(Read Chapter 1 here.)
The room we were given had a most spectacular view. Unfortunately, I would spend most of my time there paralyzed from the waist down and therefore bedridden. But my mother and TobyJoe were able to look out over the East River. We had a view of the 59th Street Bridge, Roosevelt Island, Long Island City, Brooklyn and boats moving to and from someplace different. I thought about the cars moving along the 59th Street Bridge and I wondered if any of them knew we existed, knew what was happening. Probably not. I promised myself that the next time I was on the 59th Street Bridge, I would make sure to think about an unknown woman giving birth from that very room.
TobyJoe made himself as comfortable as possible in a chair by the window and insisted my mother take the chair that folds down into a bed. After watching the two of them take part in the kindest of arguments, my mother finally gave in.
A nurse came in and hooked me up to a device similar to the one shown below. (Image taken from the Philips Medical Systems Web site.)
(Usually, the pregnant person wrapped up in it looks a lot less perky, however. Also, add about 40 pounds to that chick.)
At New York Presbyterian, every patient is represented by a frame on a monitor in every room so the nurses can keep track of everyone’s progress (both mother and baby) no matter where they are. We, too, were able to watch the graphically depicted contractions for every other woman giving birth that night, which made for some interesting conversation during the wee hours of the night. For example, much later, whenever room 9 began screaming bloody murder, I was able to watch her contractions fly off the chart and imagine things to come.
A doctor came in just after midnight to administer the Cervidil. The process hurt a little bit. It felt like a bad period cramp. At that point I found out that I was still only 2 centimeters dilated. The Cervidil should help things along. The cream is inserted up into the cervix. Its only job is to thin out the cervix (effacement) and ready it for the Pitocin later. It’s supposed to be a painless process, which is why they hit you with a sweet dose of AmbienCR right after insertion. I had been told by several women that the first night of induction brought with it one of the best night’s rest they’d ever had.
(Foreshadow: I turned out not to be one of those women.)
It doesn’t happen that often, but sometimes Cervidil triggers labor, something I was kind of hoping for as it would cut down on the time I’d spend in a hospital bed. Another rarer and more painful side-effect, is that it can trigger an intense and constant contraction but not actually induce labor. I didn’t know about that until later.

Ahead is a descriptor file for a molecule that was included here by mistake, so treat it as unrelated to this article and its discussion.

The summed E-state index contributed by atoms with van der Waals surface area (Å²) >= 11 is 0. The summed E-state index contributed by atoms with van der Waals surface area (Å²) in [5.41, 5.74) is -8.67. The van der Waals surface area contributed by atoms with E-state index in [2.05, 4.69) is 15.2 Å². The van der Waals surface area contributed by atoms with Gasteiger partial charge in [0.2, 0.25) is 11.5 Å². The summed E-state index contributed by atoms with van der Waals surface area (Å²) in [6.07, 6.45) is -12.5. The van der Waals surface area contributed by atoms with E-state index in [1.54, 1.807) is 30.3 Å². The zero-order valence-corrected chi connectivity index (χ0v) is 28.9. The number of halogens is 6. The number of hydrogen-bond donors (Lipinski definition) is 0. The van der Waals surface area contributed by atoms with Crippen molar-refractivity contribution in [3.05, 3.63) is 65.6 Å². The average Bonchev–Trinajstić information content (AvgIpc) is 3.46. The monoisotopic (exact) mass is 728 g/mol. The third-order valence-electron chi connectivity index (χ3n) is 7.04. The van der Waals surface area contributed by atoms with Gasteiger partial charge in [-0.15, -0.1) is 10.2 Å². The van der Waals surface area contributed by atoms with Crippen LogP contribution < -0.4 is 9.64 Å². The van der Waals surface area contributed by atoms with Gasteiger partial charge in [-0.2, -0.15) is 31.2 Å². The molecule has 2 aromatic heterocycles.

Once given the Cervidil, I could not use the bathroom for two hours. Since Cervidil is a cream, if a woman were to stand up too soon, it could drain out. At least that was my understanding. So, if I did have to use the bathroom before two hours were up, I would have to do so using a bedpan, and that didn’t sound all that appealing. (All fear of peeing into a metal container fell by the wayside later on. That was nothing compared to what I would learn to overlook later.)
I must have been hormonally challenged because I spent the next hour thinking about Murray at home by himself. I begged my mother and TobyJoe to go home and get a good night’s rest. And I really meant it; I really wanted them both to get a decent night’s rest, especially since TobyJoe was about the spend the next two nights on a cold, hard floor. But I also wanted someone there with Murray. I know now that this was entirely irrational, absurd even. But he became my focal point. Perhaps thinking about him kept my mind off what I was about to endure.
Truth be told, I still have no idea why I care so deeply for that cat. Perhaps it’s because he was my buddy throughout my entire pregnancy. Or maybe it’s because he spent most of his youth growing along with my belly.
Even after my persistent badgering, it was decided that sending my mother out driving through the city by herself in the middle of the night was a dumb idea. TobyJoe made a nest on the floor. My mother made herself as comfortable as possible on the chair next to my bed.
And of course an hour after the doctor gave me the Cervidil I had to pee. Normally holding my urine in for two hours wouldn’t be a problem for me, but the IV was pumping me so full of fluid, it all made a beeline right to my bladder. There was no way I could wait another hour. If I had to use a bedpan, then so be it.
I paged the nurse.
“I realize we’re not supposed to use the bathroom, but I really have to go.”
The nurse spoke with the doctor and the two of them decided that I could get up to use the bathroom early.
They unhooked the fetal monitor, my monitor, and my IV bag, and I hobbled to the bathroom.
And I peed. Forever.
When I returned to my bed, the nurse hooked me back up to the plethora of gadgets, and I waited for the Ambien to do its thing. To this day, I am not sure why it happened. I blame myself for having to pee, of course. But fifteen minutes later, I started to have a constant and very painful contraction. The frame that represented my room on the monitor – room number 8 – was maxed out entirely. It looked as if our room alone was being hit by an earthquake. I looked over the monitor while clutching my upper abdomen. All the other women looked so peaceful!
I turned to my mother. “If this is what they consider painless, I’m screwed when it finally comes to giving birth.”
Meanwhile, my fuzzy focal point was across a bridge, over a river, through a city and up three flights of stair.
It became abundantly clear: I was going to need a lot more AmbienCR to get me through the night.